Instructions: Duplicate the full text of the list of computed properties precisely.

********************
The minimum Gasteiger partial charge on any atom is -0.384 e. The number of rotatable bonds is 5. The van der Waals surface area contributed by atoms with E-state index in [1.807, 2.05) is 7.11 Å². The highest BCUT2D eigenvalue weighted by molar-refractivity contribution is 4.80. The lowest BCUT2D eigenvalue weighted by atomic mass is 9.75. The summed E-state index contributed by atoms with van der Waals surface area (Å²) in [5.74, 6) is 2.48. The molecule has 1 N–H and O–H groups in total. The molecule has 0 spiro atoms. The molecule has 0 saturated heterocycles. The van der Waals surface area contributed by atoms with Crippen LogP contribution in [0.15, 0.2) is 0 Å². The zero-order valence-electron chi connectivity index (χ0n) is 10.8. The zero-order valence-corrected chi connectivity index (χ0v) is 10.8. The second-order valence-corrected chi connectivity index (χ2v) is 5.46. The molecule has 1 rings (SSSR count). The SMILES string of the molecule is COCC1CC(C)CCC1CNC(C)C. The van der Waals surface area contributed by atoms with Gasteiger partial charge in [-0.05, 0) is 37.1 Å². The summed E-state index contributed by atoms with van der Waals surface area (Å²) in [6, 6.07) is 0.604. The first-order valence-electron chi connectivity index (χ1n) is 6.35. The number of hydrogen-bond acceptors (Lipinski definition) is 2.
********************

The minimum Gasteiger partial charge on any atom is -0.384 e. The number of rotatable bonds is 5. The van der Waals surface area contributed by atoms with E-state index in [1.807, 2.05) is 7.11 Å². The highest BCUT2D eigenvalue weighted by molar-refractivity contribution is 4.80. The lowest BCUT2D eigenvalue weighted by atomic mass is 9.75. The summed E-state index contributed by atoms with van der Waals surface area (Å²) in [5.74, 6) is 2.48. The molecule has 1 N–H and O–H groups in total. The molecule has 0 spiro atoms. The molecule has 0 saturated heterocycles. The van der Waals surface area contributed by atoms with Crippen LogP contribution in [0.15, 0.2) is 0 Å². The zero-order valence-electron chi connectivity index (χ0n) is 10.8. The zero-order valence-corrected chi connectivity index (χ0v) is 10.8. The second-order valence-corrected chi connectivity index (χ2v) is 5.46. The molecule has 1 rings (SSSR count). The SMILES string of the molecule is COCC1CC(C)CCC1CNC(C)C. The van der Waals surface area contributed by atoms with Gasteiger partial charge in [-0.05, 0) is 37.1 Å². The summed E-state index contributed by atoms with van der Waals surface area (Å²) in [6, 6.07) is 0.604. The first-order valence-electron chi connectivity index (χ1n) is 6.35. The number of hydrogen-bond acceptors (Lipinski definition) is 2.